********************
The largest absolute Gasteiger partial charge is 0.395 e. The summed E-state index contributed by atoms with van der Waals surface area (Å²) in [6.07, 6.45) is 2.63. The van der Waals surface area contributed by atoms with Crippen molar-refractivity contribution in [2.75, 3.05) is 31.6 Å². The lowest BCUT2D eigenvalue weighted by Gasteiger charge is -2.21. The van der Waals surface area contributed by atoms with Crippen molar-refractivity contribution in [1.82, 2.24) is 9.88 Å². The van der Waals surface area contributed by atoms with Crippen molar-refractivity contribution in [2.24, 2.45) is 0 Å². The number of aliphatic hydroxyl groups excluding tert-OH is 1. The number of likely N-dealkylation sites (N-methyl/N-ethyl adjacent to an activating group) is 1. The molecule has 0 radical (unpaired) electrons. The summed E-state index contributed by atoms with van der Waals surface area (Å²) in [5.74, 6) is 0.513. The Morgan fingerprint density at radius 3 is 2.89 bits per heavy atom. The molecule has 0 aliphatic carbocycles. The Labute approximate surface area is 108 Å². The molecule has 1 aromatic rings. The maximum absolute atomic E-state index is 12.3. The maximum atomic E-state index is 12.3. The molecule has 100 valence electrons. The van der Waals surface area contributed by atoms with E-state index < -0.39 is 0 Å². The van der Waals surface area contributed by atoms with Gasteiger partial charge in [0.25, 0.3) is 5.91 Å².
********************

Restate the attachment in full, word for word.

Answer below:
The largest absolute Gasteiger partial charge is 0.395 e. The summed E-state index contributed by atoms with van der Waals surface area (Å²) in [6.07, 6.45) is 2.63. The van der Waals surface area contributed by atoms with Crippen molar-refractivity contribution in [2.75, 3.05) is 31.6 Å². The lowest BCUT2D eigenvalue weighted by Gasteiger charge is -2.21. The van der Waals surface area contributed by atoms with Crippen molar-refractivity contribution in [1.82, 2.24) is 9.88 Å². The van der Waals surface area contributed by atoms with Crippen molar-refractivity contribution in [2.24, 2.45) is 0 Å². The number of aliphatic hydroxyl groups excluding tert-OH is 1. The number of likely N-dealkylation sites (N-methyl/N-ethyl adjacent to an activating group) is 1. The molecule has 0 radical (unpaired) electrons. The summed E-state index contributed by atoms with van der Waals surface area (Å²) in [5.74, 6) is 0.513. The Morgan fingerprint density at radius 3 is 2.89 bits per heavy atom. The molecule has 0 aliphatic carbocycles. The Labute approximate surface area is 108 Å². The molecule has 1 aromatic rings. The maximum absolute atomic E-state index is 12.3. The maximum atomic E-state index is 12.3. The molecule has 100 valence electrons. The van der Waals surface area contributed by atoms with E-state index < -0.39 is 0 Å². The van der Waals surface area contributed by atoms with Gasteiger partial charge in [0.25, 0.3) is 5.91 Å².